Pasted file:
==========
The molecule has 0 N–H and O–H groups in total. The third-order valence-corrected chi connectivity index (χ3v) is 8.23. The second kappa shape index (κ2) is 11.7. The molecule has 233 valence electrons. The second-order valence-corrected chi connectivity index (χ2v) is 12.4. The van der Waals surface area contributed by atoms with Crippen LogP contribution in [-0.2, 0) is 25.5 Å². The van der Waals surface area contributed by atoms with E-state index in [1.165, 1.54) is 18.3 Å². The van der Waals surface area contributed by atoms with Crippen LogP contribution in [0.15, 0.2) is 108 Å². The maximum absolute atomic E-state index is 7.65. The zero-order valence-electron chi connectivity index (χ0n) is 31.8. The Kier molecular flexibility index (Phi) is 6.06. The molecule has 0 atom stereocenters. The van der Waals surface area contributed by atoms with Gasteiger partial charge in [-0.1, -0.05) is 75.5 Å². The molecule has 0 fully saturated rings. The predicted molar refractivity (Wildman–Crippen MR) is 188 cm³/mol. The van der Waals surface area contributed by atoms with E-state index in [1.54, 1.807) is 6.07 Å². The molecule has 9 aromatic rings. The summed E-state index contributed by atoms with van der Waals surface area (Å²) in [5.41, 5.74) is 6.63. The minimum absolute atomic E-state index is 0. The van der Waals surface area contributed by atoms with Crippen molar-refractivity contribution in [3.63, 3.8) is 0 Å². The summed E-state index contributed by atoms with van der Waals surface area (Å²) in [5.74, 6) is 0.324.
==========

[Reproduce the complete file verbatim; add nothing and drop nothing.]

The molecule has 0 N–H and O–H groups in total. The third-order valence-corrected chi connectivity index (χ3v) is 8.23. The second kappa shape index (κ2) is 11.7. The molecule has 233 valence electrons. The second-order valence-corrected chi connectivity index (χ2v) is 12.4. The van der Waals surface area contributed by atoms with Crippen LogP contribution in [-0.2, 0) is 25.5 Å². The van der Waals surface area contributed by atoms with E-state index in [1.165, 1.54) is 18.3 Å². The van der Waals surface area contributed by atoms with Crippen LogP contribution in [0.15, 0.2) is 108 Å². The maximum absolute atomic E-state index is 7.65. The zero-order valence-electron chi connectivity index (χ0n) is 31.8. The Kier molecular flexibility index (Phi) is 6.06. The molecule has 0 atom stereocenters. The van der Waals surface area contributed by atoms with Gasteiger partial charge in [-0.1, -0.05) is 75.5 Å². The molecule has 0 fully saturated rings. The predicted molar refractivity (Wildman–Crippen MR) is 188 cm³/mol. The van der Waals surface area contributed by atoms with E-state index in [1.54, 1.807) is 6.07 Å². The molecule has 9 aromatic rings. The summed E-state index contributed by atoms with van der Waals surface area (Å²) in [5.41, 5.74) is 6.63. The minimum absolute atomic E-state index is 0. The van der Waals surface area contributed by atoms with Crippen molar-refractivity contribution in [3.63, 3.8) is 0 Å². The summed E-state index contributed by atoms with van der Waals surface area (Å²) in [5.74, 6) is 0.324.